To be a sponsor of the games costs a lot of money which would otherwise come from tax payers (both nationally and through local council tax). The Olympics organising committee are very strict about branding, to the point where all display content needs approving (and translations approved too) and there have been copyright claims over “2012”. I’d like to think that these restrictions apply equally to all partners and that the concern over the brand image means only good companies are being worked with; in reality I acknowledge that money talks, as can be demonstrated by how tickets are being allocated – mostly to large companies and partners.

    Our favourite phrase is “nothing will stop the Olympics”. This mentality means some corners may get cut, but the UK has a strong record on health and safety and work is underway to ensure that all construction workers have had at least basic health and safety training (as well as training on the brand image).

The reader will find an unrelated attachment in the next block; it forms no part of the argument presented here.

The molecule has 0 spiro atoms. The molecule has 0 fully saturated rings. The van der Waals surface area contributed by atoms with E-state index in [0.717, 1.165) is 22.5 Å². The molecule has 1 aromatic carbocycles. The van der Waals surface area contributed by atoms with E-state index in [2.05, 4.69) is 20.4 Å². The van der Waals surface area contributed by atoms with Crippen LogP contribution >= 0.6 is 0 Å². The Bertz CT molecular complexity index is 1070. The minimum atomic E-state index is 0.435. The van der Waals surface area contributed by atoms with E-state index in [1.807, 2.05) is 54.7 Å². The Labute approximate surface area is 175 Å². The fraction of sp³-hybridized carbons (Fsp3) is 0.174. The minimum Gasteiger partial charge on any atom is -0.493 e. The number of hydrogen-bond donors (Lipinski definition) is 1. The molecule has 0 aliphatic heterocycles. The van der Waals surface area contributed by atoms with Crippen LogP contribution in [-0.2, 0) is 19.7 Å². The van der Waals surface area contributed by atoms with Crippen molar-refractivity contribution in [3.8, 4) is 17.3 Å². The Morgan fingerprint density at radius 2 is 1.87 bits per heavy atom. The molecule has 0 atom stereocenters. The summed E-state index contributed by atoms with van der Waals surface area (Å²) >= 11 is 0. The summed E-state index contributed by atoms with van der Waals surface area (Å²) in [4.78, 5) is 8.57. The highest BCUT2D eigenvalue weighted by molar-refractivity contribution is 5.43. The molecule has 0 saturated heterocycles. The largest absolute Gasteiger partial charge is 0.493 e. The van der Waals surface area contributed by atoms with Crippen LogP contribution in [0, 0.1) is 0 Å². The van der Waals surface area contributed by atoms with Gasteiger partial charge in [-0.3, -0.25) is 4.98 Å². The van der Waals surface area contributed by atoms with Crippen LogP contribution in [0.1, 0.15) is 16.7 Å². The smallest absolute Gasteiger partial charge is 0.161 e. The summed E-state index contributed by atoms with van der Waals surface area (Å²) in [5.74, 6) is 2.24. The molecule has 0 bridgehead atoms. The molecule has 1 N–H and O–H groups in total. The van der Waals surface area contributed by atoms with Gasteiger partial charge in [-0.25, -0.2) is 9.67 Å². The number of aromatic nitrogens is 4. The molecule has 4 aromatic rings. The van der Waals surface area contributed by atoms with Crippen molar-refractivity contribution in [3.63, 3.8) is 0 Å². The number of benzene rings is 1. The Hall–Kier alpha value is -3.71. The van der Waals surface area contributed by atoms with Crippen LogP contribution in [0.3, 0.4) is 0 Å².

Manchester didn’t get a lot out of the Commonwealth Games, and council tax payers had to foot some of the bill for the privilege. Barcelona however got new stadiums where outdoor concerts and cinema events happen regularly, and the most dangerous part of Barcelona became safe for tourists again (which effectively meant regaining use of the beach).

    The money being put into the Olympic Games should be seen in the same way as we see HS2. A complete waste of money, but a large cash injection into the UK economy. Except nobody is being open about this reasoning, so we’re giving all the money to foreign companies who can do things cheaper. In the case of HS2 this means Germany, and for the Olympics we’re translating documentation for contractors into many different languages.